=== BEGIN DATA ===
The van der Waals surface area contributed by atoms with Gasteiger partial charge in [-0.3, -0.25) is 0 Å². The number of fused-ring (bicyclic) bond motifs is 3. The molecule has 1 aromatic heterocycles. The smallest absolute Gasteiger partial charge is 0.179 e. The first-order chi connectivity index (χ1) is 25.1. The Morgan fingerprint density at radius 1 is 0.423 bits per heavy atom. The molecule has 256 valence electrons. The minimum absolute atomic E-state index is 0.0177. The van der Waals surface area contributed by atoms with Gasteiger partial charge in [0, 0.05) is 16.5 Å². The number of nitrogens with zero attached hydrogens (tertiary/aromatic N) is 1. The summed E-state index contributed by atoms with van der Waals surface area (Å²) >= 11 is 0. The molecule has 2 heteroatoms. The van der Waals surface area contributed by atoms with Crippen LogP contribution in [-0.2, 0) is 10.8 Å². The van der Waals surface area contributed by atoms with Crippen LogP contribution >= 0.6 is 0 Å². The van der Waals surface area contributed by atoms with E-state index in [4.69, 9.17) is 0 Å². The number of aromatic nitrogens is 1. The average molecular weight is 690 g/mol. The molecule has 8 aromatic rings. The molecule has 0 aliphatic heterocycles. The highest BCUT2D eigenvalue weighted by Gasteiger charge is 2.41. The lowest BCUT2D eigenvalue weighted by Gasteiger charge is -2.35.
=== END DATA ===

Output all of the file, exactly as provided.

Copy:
The van der Waals surface area contributed by atoms with Gasteiger partial charge in [-0.3, -0.25) is 0 Å². The number of fused-ring (bicyclic) bond motifs is 3. The molecule has 1 aromatic heterocycles. The smallest absolute Gasteiger partial charge is 0.179 e. The first-order chi connectivity index (χ1) is 25.1. The Morgan fingerprint density at radius 1 is 0.423 bits per heavy atom. The molecule has 256 valence electrons. The minimum absolute atomic E-state index is 0.0177. The van der Waals surface area contributed by atoms with Gasteiger partial charge in [0, 0.05) is 16.5 Å². The number of nitrogens with zero attached hydrogens (tertiary/aromatic N) is 1. The summed E-state index contributed by atoms with van der Waals surface area (Å²) >= 11 is 0. The molecule has 2 heteroatoms. The van der Waals surface area contributed by atoms with Crippen LogP contribution in [-0.2, 0) is 10.8 Å². The van der Waals surface area contributed by atoms with Crippen LogP contribution >= 0.6 is 0 Å². The van der Waals surface area contributed by atoms with E-state index in [4.69, 9.17) is 0 Å². The number of aromatic nitrogens is 1. The average molecular weight is 690 g/mol. The molecule has 8 aromatic rings. The molecule has 0 aliphatic heterocycles. The highest BCUT2D eigenvalue weighted by Gasteiger charge is 2.41. The lowest BCUT2D eigenvalue weighted by Gasteiger charge is -2.35.